Throughout his career, Robert Heinecken (1931–2006) amused, educated, and often shocked viewers with his pointed, irreverent photographic works. So provocative were Heinecken’s subjects—the Vietnam War, pornography, sexual politics, the media marketplace—that many critics and other observers rank either as avid fans or staunch detractors. It has always been difficult to call him a “photographer” in the strict sense of the word, because he rarely used a camera to make his pictures. Rather, Heinecken worked on the fringes of the photographic medium, and in the margins of what might be considered acceptable subject matter, as an artist who used photography only as a means to an artistic end.
Heinecken was born in Denver, Colorado, the only child of a Lutheran minister. In 1942 the family moved to Southern California, where Heinecken attended public high school and then community college in Riverside, earning an Associate’s Degree in Art in 1951. For the next two years, Heinecken studied at the University of California, Los Angeles. He dropped out in 1953 to enlist in the United States Navy, where he learned to fly airplanes. In 1954 he joined the Marine Corps as a fighter pilot. When he was discharged in 1957, he returned to university on the GI Bill, earning a BA in art in 1959 and an MA the following year. While in school, Heinecken concentrated mostly on printmaking, but by the end of his graduate study, he was introduced to photography and to the pre–Pop art ideas of Robert Rauschenberg and other artists who were using photographic imagery.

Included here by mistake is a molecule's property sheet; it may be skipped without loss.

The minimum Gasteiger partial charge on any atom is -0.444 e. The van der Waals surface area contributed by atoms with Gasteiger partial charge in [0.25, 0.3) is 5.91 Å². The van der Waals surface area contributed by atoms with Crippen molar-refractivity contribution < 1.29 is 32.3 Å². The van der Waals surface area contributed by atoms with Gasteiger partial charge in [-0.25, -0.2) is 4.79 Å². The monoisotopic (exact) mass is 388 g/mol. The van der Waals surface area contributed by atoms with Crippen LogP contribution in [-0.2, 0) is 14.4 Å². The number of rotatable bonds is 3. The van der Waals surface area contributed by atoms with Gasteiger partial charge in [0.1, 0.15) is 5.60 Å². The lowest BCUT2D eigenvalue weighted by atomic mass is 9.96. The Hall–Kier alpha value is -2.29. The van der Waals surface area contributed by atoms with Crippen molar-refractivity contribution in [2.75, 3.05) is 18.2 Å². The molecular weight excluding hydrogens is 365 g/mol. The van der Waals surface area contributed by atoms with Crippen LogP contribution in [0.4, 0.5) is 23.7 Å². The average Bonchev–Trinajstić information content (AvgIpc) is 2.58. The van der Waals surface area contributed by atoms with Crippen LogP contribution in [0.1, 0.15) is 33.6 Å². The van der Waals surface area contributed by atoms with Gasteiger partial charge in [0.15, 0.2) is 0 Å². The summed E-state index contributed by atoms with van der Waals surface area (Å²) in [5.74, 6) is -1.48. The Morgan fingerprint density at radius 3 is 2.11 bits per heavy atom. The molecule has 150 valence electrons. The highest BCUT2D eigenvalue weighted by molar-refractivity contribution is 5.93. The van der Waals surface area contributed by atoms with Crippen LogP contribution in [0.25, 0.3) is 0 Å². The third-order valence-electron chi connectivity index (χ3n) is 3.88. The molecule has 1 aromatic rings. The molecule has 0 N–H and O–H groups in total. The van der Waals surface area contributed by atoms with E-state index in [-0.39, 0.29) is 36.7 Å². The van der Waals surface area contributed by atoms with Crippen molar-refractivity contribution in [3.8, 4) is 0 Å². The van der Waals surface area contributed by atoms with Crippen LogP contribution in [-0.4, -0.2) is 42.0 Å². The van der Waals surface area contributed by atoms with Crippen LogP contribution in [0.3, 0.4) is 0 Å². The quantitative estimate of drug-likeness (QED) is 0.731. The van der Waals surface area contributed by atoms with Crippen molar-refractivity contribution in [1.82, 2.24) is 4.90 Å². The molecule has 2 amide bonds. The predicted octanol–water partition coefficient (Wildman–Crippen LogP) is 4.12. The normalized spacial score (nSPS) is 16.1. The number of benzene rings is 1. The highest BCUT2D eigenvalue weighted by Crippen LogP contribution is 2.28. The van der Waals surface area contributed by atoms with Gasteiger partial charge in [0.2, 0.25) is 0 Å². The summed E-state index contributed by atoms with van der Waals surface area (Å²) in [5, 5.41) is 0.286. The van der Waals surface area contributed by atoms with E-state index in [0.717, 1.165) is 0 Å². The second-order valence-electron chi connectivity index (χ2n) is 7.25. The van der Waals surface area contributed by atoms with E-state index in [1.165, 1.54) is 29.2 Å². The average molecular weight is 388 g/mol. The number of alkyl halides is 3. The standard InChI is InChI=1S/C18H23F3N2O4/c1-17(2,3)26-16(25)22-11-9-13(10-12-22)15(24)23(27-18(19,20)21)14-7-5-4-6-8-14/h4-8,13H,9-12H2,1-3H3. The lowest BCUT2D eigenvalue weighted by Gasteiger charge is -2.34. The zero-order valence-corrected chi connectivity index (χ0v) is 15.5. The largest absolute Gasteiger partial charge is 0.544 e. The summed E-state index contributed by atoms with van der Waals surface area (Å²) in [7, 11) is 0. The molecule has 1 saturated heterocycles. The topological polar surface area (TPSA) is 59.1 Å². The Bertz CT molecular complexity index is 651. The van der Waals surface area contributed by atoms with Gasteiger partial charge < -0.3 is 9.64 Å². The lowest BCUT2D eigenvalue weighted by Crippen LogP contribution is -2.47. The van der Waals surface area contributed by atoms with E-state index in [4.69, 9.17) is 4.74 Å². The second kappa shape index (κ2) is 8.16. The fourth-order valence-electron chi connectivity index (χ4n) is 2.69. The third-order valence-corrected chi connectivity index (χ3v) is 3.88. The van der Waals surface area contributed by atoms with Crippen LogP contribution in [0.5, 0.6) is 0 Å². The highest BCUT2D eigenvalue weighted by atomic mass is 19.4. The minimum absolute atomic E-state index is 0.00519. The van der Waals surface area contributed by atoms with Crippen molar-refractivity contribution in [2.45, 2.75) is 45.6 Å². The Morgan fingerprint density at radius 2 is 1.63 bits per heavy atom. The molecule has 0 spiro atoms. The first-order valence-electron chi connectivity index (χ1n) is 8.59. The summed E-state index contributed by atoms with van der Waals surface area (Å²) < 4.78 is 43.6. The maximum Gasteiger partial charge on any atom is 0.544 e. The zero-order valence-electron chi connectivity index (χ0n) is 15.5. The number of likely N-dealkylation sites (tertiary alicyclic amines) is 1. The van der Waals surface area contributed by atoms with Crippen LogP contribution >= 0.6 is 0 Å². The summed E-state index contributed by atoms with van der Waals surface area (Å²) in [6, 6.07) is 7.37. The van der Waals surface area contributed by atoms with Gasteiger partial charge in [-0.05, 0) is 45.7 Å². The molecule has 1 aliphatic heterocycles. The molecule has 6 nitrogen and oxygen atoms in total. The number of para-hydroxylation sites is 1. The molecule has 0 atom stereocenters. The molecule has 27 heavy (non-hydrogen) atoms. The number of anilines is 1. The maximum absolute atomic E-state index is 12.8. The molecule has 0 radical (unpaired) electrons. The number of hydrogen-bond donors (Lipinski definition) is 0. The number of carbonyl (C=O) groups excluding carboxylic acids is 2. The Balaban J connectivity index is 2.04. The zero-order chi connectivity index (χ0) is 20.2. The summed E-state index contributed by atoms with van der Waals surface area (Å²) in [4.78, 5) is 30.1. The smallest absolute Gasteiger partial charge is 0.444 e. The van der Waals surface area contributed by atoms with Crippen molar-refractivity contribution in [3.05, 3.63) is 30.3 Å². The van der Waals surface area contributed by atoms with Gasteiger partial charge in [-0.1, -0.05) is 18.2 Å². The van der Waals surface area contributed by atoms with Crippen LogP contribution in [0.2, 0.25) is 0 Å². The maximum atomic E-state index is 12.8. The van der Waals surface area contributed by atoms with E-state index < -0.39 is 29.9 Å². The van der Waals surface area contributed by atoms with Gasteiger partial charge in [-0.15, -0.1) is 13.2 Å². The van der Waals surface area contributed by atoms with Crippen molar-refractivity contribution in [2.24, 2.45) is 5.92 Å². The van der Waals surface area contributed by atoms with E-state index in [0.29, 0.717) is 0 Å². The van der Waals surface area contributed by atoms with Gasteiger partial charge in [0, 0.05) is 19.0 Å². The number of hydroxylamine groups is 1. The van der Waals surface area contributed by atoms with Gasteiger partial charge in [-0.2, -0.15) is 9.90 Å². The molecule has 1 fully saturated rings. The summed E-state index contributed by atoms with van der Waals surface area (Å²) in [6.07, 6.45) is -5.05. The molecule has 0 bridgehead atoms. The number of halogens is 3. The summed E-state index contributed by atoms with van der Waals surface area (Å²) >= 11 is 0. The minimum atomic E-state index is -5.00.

In 1960, Heinecken was appointed as an instructor in the Department of Art at UCLA, teaching drawing, design, and printmaking. Within two years he had initiated a photographic curriculum for the department and was appointed Assistant Professor in 1962, overseeing a regular series of courses in undergraduate photography. Over the next three decades, Heinecken’s influence as a teacher was profound; he encouraged his students to approach art—and particularly photography—in the same spirit of experimentation with which he approached his own work. Fostered in part by social and political events of the day—the Vietnam war, the women’s movement, and the growth of the counterculture—the classroom became a place for dialogue and self-evaluation.
When Heinecken emerged in the Southern California art scene in the mid-1960s, he was one of a growing number of artists who had begun to incorporate photographs and other images into their art as a way to renegotiate the nature and meaning of contemporary art. Other Los Angeles artists, like Ed Ruscha and John Baldessari, practiced photography as a medium of conceptual art. Inspired by these new approaches, Heinecken seized the opportunity to transform a medium restrained at one time by the purist principles of modernism into one increasingly intertwined with popular culture. At every stage, Heinecken’s work reminds us of photography’s pervasiveness and its significance as a medium of transformation. The Center’s first director, Harold Jones, acquired the first Heinecken prints for the collection in 1975. The formal arrival of the Robert Heinecken Archive began in 1981. It has now grown to over 90 boxes of archival materials and more than 500 artworks.